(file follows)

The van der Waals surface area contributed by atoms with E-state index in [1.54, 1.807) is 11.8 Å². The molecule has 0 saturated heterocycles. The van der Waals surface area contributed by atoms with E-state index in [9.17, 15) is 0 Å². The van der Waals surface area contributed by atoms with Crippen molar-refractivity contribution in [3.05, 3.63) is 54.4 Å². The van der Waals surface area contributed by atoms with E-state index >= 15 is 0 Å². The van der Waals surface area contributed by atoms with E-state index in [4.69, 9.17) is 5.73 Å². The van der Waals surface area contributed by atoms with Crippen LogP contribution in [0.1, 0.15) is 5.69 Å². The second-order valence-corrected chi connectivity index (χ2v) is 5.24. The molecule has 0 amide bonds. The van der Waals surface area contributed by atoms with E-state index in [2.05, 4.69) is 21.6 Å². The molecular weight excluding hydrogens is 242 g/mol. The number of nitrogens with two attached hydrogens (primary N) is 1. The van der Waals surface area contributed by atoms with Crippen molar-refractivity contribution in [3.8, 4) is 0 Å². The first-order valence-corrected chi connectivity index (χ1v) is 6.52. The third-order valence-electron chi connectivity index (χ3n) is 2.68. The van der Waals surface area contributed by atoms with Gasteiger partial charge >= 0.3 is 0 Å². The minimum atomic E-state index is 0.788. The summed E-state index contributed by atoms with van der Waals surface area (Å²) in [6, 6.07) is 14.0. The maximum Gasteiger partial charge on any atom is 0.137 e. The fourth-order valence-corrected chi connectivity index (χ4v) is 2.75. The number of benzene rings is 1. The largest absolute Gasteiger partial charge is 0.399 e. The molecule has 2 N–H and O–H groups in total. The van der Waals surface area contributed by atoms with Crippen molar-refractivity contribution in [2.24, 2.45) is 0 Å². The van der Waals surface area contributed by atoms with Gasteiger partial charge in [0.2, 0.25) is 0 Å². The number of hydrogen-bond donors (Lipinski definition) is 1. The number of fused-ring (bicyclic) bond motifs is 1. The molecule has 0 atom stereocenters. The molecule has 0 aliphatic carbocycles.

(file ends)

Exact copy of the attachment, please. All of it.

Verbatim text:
The van der Waals surface area contributed by atoms with E-state index in [1.54, 1.807) is 11.8 Å². The molecule has 0 saturated heterocycles. The van der Waals surface area contributed by atoms with E-state index in [9.17, 15) is 0 Å². The van der Waals surface area contributed by atoms with Crippen molar-refractivity contribution in [3.05, 3.63) is 54.4 Å². The van der Waals surface area contributed by atoms with E-state index >= 15 is 0 Å². The van der Waals surface area contributed by atoms with E-state index in [4.69, 9.17) is 5.73 Å². The van der Waals surface area contributed by atoms with Crippen LogP contribution in [0.1, 0.15) is 5.69 Å². The second-order valence-corrected chi connectivity index (χ2v) is 5.24. The molecule has 0 amide bonds. The van der Waals surface area contributed by atoms with E-state index in [2.05, 4.69) is 21.6 Å². The molecular weight excluding hydrogens is 242 g/mol. The number of nitrogens with two attached hydrogens (primary N) is 1. The van der Waals surface area contributed by atoms with Crippen molar-refractivity contribution in [3.8, 4) is 0 Å². The first-order valence-corrected chi connectivity index (χ1v) is 6.52. The third-order valence-electron chi connectivity index (χ3n) is 2.68. The van der Waals surface area contributed by atoms with Gasteiger partial charge >= 0.3 is 0 Å². The minimum atomic E-state index is 0.788. The summed E-state index contributed by atoms with van der Waals surface area (Å²) in [6, 6.07) is 14.0. The maximum Gasteiger partial charge on any atom is 0.137 e. The fourth-order valence-corrected chi connectivity index (χ4v) is 2.75. The number of benzene rings is 1. The largest absolute Gasteiger partial charge is 0.399 e. The molecule has 2 N–H and O–H groups in total. The van der Waals surface area contributed by atoms with Crippen molar-refractivity contribution in [2.24, 2.45) is 0 Å². The van der Waals surface area contributed by atoms with Gasteiger partial charge in [0.2, 0.25) is 0 Å². The number of hydrogen-bond donors (Lipinski definition) is 1. The number of fused-ring (bicyclic) bond motifs is 1. The molecule has 0 atom stereocenters. The molecule has 0 aliphatic carbocycles.